As a mother to three children under six, most of my adult conversations every day are with other parents, most of whom have kids in childcare. Over the last few days, a recurring topic is the news story about RTE’s Prime Time sending undercover researchers into two Dublin creches, and gathering video footage of children allegedly being mistreated. See the news story here
The reaction seems to be one of bewilderment – I’m not hearing the polarised views that big news stories of this nature often trigger. Parents are horrified that children could have been mistreated, worrying that they should be questioning creche standards in general, but at the same time, reassuring themselves and one another that this is not happening in the creches that their own children attend.
To an outsider or a cynical person, this might sound naive, but instincts count for a lot with childcare, and parents tend to react if they suspect anything is not as it should be, usually by meeting with the creche manager or by going as far as changing to another childcare provider.
As well as sympathy for the parents and children directly affected by what has happened, there is a lot of sympathy for the creches and for the childcare employees. There is a feeling that this isn’t an endemic problem, and that the vast majority of creche staff are kind and caring and gentle and competent.
As someone who was for a long time a customer of a Giraffe creche (not the branch that has been implicated), I too feel that this isn’t a damning indictment of all childcare facilities. Just like the people I’ve spoken to in recent days, I have sympathy for everyone involved; children, parents, childcare workers and creche managers.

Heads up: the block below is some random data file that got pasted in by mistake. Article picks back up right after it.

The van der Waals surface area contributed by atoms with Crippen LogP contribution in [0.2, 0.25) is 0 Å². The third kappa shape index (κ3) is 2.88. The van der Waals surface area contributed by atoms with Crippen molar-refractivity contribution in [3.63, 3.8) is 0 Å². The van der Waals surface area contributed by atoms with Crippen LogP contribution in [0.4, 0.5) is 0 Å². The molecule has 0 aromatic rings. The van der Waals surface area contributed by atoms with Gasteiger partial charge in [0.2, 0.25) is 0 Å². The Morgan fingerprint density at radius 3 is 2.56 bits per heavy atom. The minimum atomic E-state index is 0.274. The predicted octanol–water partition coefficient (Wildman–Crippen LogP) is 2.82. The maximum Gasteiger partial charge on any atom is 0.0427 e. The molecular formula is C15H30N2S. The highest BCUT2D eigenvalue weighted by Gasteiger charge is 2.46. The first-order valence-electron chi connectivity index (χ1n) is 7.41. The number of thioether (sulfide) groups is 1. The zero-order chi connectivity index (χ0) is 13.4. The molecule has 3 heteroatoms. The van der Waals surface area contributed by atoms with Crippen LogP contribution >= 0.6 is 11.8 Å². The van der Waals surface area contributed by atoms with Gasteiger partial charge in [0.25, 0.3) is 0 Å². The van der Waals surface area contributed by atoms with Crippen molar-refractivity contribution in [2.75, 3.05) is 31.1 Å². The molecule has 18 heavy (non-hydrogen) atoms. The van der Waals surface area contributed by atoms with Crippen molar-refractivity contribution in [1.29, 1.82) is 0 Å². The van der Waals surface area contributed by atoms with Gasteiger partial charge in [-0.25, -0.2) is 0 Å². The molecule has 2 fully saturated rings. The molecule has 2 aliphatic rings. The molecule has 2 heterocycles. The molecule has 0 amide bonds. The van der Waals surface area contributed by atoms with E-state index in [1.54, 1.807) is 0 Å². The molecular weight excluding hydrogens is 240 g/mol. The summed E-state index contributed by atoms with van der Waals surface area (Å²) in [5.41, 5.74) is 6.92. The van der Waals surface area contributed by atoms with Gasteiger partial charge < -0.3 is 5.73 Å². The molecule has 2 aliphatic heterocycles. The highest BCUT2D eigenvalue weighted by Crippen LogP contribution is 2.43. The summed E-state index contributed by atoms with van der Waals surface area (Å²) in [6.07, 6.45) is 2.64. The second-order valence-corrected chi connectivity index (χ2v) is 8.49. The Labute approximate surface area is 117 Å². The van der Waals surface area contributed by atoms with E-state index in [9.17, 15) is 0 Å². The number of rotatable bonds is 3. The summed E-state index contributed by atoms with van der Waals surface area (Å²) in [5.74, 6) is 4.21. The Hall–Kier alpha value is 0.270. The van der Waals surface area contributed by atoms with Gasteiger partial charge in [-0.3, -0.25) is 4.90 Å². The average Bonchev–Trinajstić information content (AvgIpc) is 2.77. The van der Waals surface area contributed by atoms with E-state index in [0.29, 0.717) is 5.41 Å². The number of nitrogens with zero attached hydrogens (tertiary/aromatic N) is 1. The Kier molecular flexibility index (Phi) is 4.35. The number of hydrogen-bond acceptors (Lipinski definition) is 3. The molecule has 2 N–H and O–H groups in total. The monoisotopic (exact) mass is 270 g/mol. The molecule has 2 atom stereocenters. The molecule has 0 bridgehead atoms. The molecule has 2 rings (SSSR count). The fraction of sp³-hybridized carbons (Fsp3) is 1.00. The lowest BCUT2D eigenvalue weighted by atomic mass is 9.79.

During my four years sending my children to creche, I had just one negative experience. I met with the creche manager, who listened, understood, was sympathetic, apologetic, and dealt with the matter immediately.
Overall, I found it to be a wonderful place to send my children – I started out nervously, worrying that I was doing the wrong thing sending my then baby there, I cried leaving her for her one hour induction period the first day. But the wonderful, warm, caring minder who looked after my child every day managed to reassure me very quickly that all was well and my baby was in great hands.
Not just good hands, they need to be great hands when you’re handing over your most precious possession.
It seems to me that it comes down to management – a good manager hires suitable staff and knows what’s going on in each room through managing by walking around. She or he knows which employees have strong leadership skills and can lead by example – she puts more junior staff with those more skilled and experienced carers, so that they can learn. So that good policies and procedures are adhered to and understood to be paramount. So that a culture of safe, nurturing, kind, gentle care permeates the room.